Nature, however, is boss. She couldn't care less about how we humans do our business. We can change her, but she can wipe us out if we displease her enough. And there is no better way, at least indoors, to sense the overwhelming awe of nature and our spiritual place in the very big scheme of things than spending 100 minutes with Mahler's Third Symphony.
Gustavo Dudamel conducted the
Benevolent but willful, Mahler's vision is of nature so much bigger than mankind that humanity can flourish only when we act in complete accord with our environment. The half-hour first part of the symphony, which was composed mostly in 1895, begins with a grand march of summer — majestic, triumphant, gleefully blossoming but also with dangerous weather and mysterious forces at play.
The second part, in five movements, focuses first on the flowers and the animals and what they tell us. Only after an hour do we, the Other, enter, and we enter kvetching, thinking only of ourselves. "Oh, man, give heed," the mezzo bemoans, singing a text from Nietzsche's "Also Sprach Zarathustra." Deep is our pain. To the accompaniment of children beaming "bimm bamm bimm bamm," the angels answer proclaiming the promise of heavenly joy for all.
Mahler's way forward is in a long, slow, unbearably beautiful last movement, originally titled "What Love Tells Me." In music of transfixing, otherworldly eloquence, love is shown as the process of bulldozing the final barrier — the ego — between us and our surroundings. A crushing climax leads not to destruction but profound acceptance.
The L.A. Phil has a history with this symphony, thanks to Esa-Pekka Salonen. It was the Third with which Salonen began his conducting career, learning the symphony in a few days when approached as last-minute substitute in London for Philharmonia Orchestra performance in 1983. Nine years later he began his tenure as L.A. Phil music director with the symphony. On that occasion it was what flowers foretold, since they were handed out to everyone who entered the Dorothy Chandler Pavilion. Salonen's subsequent Mahler Third recording with the L.A. Phil helped to establish his reputation as a Mahler conductor.
Thursday was Dudamel's first performance of the Third with the L.A. Phil. For the "Mahler Project," when he did all nine symphonies here in 2012, Dudamel led the Third with a 175-strong Simón Bolívar Symphony at Disney Hall. It was a raucous, riotous and somewhat messy performance.
The exuberance remains. So does Dudamel's romantic impulse to treat the Third as an epic struggle between forces of dark and light. Mahler's score is full of fabulous instrumental effects no composer had thought of before. Instruments play out of time. Just as birds chirp in their own rhythms, so too, on occasion, does a piccolo.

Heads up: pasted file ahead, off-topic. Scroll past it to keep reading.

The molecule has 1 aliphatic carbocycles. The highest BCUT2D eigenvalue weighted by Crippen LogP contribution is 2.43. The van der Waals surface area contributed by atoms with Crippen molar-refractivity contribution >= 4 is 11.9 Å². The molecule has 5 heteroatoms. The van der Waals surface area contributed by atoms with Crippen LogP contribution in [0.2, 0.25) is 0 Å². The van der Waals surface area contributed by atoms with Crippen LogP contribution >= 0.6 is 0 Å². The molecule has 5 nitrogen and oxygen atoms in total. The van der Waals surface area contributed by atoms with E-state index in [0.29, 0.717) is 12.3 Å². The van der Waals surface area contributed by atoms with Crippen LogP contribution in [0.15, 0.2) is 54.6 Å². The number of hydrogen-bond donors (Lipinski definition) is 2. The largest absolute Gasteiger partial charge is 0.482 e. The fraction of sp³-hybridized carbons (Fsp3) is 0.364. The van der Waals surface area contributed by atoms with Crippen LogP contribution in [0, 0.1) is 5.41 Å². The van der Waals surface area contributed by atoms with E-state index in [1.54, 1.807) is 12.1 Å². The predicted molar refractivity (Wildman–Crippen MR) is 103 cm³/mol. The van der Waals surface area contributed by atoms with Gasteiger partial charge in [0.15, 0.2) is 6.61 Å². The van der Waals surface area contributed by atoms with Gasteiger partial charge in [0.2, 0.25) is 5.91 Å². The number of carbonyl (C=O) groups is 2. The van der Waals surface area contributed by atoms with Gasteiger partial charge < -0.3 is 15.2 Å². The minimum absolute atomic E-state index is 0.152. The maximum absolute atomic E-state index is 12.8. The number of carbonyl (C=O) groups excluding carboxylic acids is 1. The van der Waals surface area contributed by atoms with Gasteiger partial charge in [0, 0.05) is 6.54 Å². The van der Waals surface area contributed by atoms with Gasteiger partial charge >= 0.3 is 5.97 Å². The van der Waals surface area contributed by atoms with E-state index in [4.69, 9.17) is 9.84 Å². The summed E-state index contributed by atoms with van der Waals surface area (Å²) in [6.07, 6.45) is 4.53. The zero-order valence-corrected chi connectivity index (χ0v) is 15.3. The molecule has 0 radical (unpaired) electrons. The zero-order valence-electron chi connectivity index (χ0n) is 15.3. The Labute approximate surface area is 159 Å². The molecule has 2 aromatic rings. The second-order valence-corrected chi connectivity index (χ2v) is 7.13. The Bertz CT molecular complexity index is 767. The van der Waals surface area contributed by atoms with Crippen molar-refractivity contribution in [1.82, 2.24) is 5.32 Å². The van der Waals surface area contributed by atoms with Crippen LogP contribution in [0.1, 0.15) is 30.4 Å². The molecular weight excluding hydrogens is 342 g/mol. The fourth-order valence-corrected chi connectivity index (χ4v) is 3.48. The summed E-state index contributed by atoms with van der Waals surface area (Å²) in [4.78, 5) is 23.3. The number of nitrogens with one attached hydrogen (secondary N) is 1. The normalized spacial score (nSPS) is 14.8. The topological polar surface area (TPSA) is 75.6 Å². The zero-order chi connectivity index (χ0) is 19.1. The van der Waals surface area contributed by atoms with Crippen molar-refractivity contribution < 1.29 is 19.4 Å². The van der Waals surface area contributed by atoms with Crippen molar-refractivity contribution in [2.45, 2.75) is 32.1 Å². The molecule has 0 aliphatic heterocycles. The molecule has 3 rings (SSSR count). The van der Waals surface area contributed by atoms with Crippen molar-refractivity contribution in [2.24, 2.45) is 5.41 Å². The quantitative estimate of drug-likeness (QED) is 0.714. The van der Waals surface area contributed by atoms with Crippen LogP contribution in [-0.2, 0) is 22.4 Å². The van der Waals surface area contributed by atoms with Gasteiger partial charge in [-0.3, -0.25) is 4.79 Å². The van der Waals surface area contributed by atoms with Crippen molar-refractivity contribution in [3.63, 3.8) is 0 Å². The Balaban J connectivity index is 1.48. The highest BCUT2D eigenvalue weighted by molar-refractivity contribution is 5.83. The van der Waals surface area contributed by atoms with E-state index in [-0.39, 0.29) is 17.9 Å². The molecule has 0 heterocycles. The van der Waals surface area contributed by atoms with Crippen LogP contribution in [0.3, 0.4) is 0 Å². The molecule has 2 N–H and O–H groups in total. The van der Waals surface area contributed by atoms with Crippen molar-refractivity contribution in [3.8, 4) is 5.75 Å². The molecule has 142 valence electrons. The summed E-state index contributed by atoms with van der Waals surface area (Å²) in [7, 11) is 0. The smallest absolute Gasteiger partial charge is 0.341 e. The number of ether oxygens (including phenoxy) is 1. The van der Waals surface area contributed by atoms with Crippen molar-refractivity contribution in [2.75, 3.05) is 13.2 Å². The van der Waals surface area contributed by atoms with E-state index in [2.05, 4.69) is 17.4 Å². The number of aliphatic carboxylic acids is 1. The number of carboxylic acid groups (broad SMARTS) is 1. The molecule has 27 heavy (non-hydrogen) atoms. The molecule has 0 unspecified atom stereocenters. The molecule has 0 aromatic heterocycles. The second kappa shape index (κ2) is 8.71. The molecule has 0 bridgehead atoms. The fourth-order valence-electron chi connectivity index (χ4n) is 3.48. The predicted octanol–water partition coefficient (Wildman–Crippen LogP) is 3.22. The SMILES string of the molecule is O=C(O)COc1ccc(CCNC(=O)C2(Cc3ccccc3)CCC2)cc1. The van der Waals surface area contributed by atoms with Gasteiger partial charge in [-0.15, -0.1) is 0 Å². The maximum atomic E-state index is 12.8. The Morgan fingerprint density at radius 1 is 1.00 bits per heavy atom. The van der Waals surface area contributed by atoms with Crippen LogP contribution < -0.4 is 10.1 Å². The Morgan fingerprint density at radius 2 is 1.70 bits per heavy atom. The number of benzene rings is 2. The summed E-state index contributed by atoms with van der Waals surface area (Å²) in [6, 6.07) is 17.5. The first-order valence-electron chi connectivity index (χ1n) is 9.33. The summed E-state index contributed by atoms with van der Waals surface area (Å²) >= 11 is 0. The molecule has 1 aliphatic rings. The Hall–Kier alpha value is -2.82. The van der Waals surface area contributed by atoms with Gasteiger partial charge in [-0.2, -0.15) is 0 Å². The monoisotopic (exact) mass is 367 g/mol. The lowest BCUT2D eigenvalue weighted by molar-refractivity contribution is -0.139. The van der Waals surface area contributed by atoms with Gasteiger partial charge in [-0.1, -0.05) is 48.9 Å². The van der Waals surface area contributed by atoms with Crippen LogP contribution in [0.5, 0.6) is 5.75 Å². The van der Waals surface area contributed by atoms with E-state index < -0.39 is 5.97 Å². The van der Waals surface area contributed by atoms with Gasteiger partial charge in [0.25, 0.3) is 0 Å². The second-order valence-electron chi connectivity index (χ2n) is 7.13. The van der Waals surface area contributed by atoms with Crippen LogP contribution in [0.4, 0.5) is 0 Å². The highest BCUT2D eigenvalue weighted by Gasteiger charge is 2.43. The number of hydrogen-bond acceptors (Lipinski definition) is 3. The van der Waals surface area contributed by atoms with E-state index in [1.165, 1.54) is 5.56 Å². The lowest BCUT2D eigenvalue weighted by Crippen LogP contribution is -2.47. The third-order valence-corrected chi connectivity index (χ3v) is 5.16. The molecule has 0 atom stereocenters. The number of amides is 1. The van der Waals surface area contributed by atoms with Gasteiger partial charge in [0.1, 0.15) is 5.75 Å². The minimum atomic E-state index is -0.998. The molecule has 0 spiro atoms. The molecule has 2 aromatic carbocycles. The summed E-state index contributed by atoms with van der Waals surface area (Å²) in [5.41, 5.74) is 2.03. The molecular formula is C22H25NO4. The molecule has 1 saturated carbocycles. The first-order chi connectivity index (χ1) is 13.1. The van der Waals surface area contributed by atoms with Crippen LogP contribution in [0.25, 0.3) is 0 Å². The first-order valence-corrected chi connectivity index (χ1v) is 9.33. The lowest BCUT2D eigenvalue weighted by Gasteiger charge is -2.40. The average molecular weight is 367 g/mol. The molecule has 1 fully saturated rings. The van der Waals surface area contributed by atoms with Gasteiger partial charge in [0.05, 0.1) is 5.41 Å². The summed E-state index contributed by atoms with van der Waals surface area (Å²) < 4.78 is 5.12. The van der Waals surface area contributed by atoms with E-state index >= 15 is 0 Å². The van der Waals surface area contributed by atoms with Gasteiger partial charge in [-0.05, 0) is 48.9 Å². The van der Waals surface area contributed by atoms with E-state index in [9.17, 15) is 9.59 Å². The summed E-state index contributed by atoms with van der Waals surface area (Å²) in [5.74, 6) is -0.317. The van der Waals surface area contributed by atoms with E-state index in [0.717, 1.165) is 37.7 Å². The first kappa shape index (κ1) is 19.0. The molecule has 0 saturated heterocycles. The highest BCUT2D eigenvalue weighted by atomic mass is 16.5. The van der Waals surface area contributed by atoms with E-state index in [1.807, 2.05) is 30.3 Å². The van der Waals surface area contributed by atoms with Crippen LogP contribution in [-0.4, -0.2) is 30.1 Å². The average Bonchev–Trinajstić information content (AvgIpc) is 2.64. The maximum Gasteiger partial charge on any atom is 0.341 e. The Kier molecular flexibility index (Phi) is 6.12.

A trombone in the first movement, powerfully played Thursday by Jórgen van Rijen, is a horrifying sound from the beyond. There are massive resonating cymbal crashes that go beyond adding percussion exclamation points but set the hall vibrating in admonition of something coming, but who knows what.
Dudamel dug deeply into all this. He excelled in revealing the power of Mahler. Ever heightening effects, Dudamel approached Mahler's flowers as if he found them in a heavily perfumed, dense Amazonian forest. Mahler's animals came to life as though the concert were a field trip to the zoo. The nostalgic, offstage post-horn solo (lovingly played on a cornet by Thomas Hooten) was the distillation of pure nostalgia.
The final movement was not a serene contrast to all that went before, and it consequently verged on becoming overblown were it not that Dudamel now has an individual holistic approach to the symphony. It is a radically different way of looking at score than Salonen's, which steers clear of sentiment.
Dudamel's dark, wrenching Mahler Third views our surroundings through a more reactive lens. Deep, indeed, is our suffering. When summer's march becomes terrifying, it is not natural forces at work but somehow an enhanced reflection of our own fears.
The L.A. Phil played with gut-wrenching strength and a remarkable unanimity even in passages where Mahler calls for distinctive instrumental individuality. Tamara Mumford brought wonderfully rich tone to the mezzo-solos. The women of the
The overpowering grandeur of Dudamel's Mahler Third is ultimately and irresistibly utopian. The performance convinced a cheering audience Thursday night that it's the Mahler we now need. With luck, it will do the same for audiences on the road.
Mahler had said his time would come. Musically, it unquestionably has. But a century and a quarter after he first began admonishing us about our relationship with our environment, he obviously needs, more than ever, all the help he can get at the existential level.
Los Angeles Philharmonic
When: 8 p.m. Saturday and 2 p.m. Sunday
Info: (323) 850-2000, www.laphil.org